You’ve heard this before: there are tens of thousands of Americans reaching retirement age every month. As the “silent generation” and “baby boomers” age over the next few decades, there will be an unprecedented and sweeping change to our current housing composition. Not only will the boomers be looking to downsize, but we will begin to see a greater need for higher levels of supportive senior housing for older adults. The demographics are undeniable.
Today, the majority of these seniors currently reside in the suburbs of our cities, enticed many years ago by the promise of the “American Dream” of owning your single family home on your own piece of paradise — and fueled further by mid-twentieth century federal policy and the desire to move away from the perceived ills of the city. Many of the suburban seniors own their own home and have either a pension or money saved for their retirement. They have obvious options: move to a warmer climate, downsize to a smaller home or apartment unit (where everything is taken care of), move to a retirement community, or live with their children.
From “aging in place” to “aging in community”
Some, though, may opt to “age-in-place” in their current homes. According to The American Association of Retired Persons, about 80 percent of seniors would prefer to stay put, but few will be able to afford both the upkeep and maintenance of their large homes and the in-home assistance needed as they age. The desire to “age-in-place” is so great, in fact, that several HUD programs encourage adapting existing homes to make them universally accessible and easier for seniors to live in longer.
In the past decades, most of the new housing targeted at seniors has been built in the suburbs, often in isolated, stand-alone buildings on their own piece of fenced land, to which I must wonder: is this paradise continued? By designing and building isolated new senior housing in the green fields of the outer suburbs, are we not perpetuating our sprawl development pattern of the past 50 years? Most would agree that this approach is not economically and environmentally sustainable in the long-term.
Yet it does make a certain amount of sense. Seniors, if and when they have to move, wish to remain within or near their current homes in the suburbs. And, of course, the larger senior housing developers who recognize the demand and relative affluence of this population will provide it. It’s a fairly easy model to finance, just like the sprawling single-family developments of the past 50 years. The problem is that seniors, if able, still have to drive to get to anything, from their doctor appointments and grocery stores to their cultural events and shopping. Some larger senior communities have these provisions on site or provide transportation, but the community is still a monoculture, just like the suburbs have always been. For many seniors, this is an attractive option, which explains why it will continue for years to come.
Other opportunities will unfold in the near future, and one involves a sense of “aging in community,” instead of aging in place. Just as we have already begun to see a dramatic shift in housing preferences for the much younger “millennial” generation, we will begin to see a similar change in housing preferences for seniors. In Reshaping Metropolitan America, Arthur Nelson suggests that between the years 2010 and 2030, “boomers will actually account for 60 percent of the change in demand for housing.” They will shift the housing market toward senior oriented options and, according to many surveys, seek safe, affordable locations with convenient urban or near-urban lifestyles.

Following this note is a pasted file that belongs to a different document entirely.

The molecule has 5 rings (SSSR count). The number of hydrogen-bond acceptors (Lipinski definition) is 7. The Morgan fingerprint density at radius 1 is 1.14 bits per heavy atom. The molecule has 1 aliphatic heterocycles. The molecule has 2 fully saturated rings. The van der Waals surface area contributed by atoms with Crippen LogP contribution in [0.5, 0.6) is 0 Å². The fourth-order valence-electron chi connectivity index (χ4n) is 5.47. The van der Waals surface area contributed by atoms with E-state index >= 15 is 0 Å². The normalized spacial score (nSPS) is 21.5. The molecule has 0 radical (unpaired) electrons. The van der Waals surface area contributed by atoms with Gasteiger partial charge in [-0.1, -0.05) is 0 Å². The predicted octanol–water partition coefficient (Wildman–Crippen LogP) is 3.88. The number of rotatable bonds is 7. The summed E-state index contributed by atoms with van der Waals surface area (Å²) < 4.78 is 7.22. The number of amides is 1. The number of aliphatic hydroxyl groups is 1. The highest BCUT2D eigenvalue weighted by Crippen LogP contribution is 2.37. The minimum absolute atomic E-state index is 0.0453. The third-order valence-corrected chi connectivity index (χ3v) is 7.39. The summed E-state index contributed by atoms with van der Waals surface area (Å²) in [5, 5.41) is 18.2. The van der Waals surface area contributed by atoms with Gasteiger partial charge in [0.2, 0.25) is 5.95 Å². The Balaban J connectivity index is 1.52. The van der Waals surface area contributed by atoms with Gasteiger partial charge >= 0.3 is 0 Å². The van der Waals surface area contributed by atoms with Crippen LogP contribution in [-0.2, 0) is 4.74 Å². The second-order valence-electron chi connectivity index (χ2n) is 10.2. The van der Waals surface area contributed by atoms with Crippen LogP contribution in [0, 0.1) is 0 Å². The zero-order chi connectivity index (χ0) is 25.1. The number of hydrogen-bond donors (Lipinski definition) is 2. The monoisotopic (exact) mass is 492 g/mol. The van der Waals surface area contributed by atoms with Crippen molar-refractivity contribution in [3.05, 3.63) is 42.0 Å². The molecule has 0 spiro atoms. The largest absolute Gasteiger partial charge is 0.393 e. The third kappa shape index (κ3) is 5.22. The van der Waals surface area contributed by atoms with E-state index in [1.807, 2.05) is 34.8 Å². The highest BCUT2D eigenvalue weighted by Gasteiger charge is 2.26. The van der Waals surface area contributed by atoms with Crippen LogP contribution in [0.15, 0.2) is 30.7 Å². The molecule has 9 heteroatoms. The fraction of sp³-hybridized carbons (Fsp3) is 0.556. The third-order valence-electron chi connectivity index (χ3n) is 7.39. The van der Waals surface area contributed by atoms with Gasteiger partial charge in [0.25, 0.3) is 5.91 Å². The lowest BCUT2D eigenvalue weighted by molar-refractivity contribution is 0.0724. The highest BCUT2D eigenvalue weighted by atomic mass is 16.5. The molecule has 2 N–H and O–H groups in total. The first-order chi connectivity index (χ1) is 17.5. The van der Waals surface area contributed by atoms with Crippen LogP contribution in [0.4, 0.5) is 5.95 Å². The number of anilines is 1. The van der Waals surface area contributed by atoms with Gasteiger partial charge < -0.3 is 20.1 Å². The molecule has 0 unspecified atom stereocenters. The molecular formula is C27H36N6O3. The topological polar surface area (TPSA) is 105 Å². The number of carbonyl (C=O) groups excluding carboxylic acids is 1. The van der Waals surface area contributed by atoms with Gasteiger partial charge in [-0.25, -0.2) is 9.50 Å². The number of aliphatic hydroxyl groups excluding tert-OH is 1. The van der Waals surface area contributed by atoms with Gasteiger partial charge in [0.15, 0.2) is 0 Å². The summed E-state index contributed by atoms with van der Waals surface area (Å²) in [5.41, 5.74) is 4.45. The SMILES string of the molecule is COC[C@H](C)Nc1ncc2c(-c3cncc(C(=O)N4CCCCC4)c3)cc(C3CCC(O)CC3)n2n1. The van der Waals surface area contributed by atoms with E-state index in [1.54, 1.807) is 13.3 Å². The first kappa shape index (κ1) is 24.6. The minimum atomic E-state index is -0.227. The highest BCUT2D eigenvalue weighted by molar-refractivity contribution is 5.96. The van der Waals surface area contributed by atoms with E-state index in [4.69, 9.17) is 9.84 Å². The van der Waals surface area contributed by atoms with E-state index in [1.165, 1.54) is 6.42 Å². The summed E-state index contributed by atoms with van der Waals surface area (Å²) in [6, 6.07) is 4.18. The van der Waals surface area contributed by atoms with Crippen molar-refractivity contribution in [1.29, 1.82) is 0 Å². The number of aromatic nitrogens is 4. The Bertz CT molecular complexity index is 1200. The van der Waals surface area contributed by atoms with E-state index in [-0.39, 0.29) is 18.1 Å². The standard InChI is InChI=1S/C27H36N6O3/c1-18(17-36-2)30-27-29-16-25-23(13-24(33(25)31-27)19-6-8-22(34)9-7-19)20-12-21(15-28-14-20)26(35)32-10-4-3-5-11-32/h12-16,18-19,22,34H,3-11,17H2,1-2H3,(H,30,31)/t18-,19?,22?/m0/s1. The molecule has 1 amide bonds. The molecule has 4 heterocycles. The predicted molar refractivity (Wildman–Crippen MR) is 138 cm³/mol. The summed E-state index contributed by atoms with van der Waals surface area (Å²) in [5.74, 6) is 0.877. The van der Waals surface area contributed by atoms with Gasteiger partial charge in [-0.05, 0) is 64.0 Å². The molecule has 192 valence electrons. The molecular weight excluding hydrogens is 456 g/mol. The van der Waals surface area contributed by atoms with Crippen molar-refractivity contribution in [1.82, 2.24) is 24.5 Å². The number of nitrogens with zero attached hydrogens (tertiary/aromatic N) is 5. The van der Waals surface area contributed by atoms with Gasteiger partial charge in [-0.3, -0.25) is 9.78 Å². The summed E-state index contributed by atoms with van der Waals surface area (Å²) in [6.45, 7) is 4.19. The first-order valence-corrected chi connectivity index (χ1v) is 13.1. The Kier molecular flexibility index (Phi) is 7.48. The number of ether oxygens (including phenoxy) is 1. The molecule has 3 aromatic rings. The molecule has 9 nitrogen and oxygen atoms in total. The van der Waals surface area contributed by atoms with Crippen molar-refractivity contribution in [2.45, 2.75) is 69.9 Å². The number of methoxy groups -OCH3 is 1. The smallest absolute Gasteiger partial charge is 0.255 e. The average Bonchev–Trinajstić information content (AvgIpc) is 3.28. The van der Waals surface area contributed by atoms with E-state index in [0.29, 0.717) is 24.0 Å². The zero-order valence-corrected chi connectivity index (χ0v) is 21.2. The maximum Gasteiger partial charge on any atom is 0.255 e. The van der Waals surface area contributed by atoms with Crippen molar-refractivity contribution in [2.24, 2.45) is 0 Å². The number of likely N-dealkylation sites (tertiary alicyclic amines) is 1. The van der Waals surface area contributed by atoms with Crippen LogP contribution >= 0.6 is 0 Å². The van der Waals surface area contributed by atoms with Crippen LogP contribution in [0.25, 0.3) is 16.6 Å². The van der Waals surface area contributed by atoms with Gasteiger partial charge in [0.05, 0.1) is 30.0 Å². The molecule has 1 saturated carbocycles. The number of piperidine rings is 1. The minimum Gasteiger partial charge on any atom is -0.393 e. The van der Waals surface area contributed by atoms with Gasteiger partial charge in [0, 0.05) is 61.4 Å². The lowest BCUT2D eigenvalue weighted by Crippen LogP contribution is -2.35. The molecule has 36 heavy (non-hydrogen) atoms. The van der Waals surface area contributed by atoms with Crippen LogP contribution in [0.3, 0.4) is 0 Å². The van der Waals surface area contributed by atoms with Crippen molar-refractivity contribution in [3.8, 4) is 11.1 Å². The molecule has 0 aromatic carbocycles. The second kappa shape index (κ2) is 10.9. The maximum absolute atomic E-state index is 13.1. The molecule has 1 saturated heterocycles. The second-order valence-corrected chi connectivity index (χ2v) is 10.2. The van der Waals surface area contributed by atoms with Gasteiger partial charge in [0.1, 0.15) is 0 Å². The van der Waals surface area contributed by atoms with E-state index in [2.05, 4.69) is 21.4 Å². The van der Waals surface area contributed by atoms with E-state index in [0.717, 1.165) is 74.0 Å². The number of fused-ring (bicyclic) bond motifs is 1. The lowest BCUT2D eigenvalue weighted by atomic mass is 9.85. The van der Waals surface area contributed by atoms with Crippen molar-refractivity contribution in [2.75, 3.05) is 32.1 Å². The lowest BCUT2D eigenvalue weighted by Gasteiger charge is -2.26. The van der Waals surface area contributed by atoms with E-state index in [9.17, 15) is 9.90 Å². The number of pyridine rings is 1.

The core motivation of this group of boomers is pragmatic, as they seek to live in communities accessible to (and within walking distance of) important destinations. Many, studies find, desire the same attributes of community that millennials value, such as walkable neighborhoods with access to parks, public transportation, education, restaurant options, fitness centers, places to hang out, and, most importantly, a sense of connection and meaningful engagement in their community.
This trend will force architects, planners, developers, and investors to rethink the current senior housing model from segregated large developments toward a more low-medium density integrated community model of service-enriched housing. This newer model will work in both the urban areas (where existing housing is outdated and seniors are terribly underserved) and in town centers of the suburbs, especially along inner commercial corridors. Infill and redevelopment sites within our existing urban and suburban centers will be our only viable option for this housing.
In some cities, we are already seeing evidence of this shift. Recent innovative, successful developments include intergenerational communities that integrate senior housing in areas with a younger generation —near a university (a concept known as university-based retirement communities), in co-housing developments with foster children, or close to a pre-school education center, for instance. Other areas of new mixed-use commercial or repositioned suburban shopping centers and malls have also begun to weave a component of senior housing in their developments.
As the boomers grow older, one thing is certain: the design of senior living will change significantly in the next 10 years, and the opportunities to develop meaningful places for an aging population will be numerous.
Are you considering a senior housing project? Marks Thomas can help. Contact us to start the conversation.